Gibrat's Law in the "Third Italy": Firm Growth in the Veneto Region
AbstractAccording to Gibrat's Law of Proportionate Effect, the growth rate of a given firm is independent of its size at the beginning of the period examined. While earlier studies tended to confirm the Law, more recent research generally rejects it. The aim of this paper is to test whether Gibrat's Law is confirmed, for the 1995-2005 period, for a large sample of firms active in the Veneto region of Italy. Controlling for firm age and size, findings show that the Law is not confirmed in the early stages of a firm's life cycle, with younger firms growing faster than established ones, whereas it cannot be rejected once a given threshold in terms of age is reached. These findings are consistent with the life cycle theory of the firm and with the hypothesis that fast growing small and medium-sized enterprises may have played a role in the evolution and the structural transformation of local systems in the "Third Italy" during the 1990s and early 2000s. Copyright (c) 2010 Wiley Periodicals, Inc..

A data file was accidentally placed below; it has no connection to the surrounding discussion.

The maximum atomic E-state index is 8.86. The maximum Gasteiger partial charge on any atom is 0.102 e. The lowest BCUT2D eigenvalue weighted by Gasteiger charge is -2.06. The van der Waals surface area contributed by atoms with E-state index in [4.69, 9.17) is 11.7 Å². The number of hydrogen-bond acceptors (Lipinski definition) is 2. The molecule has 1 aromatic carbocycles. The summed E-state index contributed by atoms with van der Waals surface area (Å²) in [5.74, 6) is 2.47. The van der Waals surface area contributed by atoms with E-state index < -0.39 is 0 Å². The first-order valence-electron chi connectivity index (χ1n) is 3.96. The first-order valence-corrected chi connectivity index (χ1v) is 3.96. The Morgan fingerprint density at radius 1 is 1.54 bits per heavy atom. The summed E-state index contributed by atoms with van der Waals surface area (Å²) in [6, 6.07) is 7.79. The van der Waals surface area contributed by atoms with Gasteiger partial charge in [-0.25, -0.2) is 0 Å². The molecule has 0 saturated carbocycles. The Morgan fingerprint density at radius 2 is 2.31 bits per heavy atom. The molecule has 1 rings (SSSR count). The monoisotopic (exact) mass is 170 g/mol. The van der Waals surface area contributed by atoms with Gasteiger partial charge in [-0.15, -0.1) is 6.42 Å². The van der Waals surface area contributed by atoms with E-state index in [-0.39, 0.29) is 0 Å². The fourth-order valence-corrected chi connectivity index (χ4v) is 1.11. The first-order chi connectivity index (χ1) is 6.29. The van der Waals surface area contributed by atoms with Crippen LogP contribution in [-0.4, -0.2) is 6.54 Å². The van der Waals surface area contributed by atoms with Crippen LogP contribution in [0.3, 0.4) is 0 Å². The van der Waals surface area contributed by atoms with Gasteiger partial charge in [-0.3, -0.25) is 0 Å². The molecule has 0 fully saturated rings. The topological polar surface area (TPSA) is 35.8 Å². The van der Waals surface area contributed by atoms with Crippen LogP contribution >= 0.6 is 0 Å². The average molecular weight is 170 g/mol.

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Bibliographic InfoArticle provided by Gatton College of Business and Economics, University of Kentucky in its journal Growth and Change.
Volume (Year): 41 (2010)
Issue (Month): 1 ()
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Web page: http://www.blackwellpublishing.com/journal.asp?ref=0017-4815
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- Johann Peter Murmann & Jenny Korn & Hagen Worch, 2014. "How Fast Can Firms Grow?," Journal of Economics and Statistics (Jahrbuecher fuer Nationaloekonomie und Statistik), Justus-Liebig University Giessen, Department of Statistics and Economics, vol. 234(2-3), pages 210-233, April.
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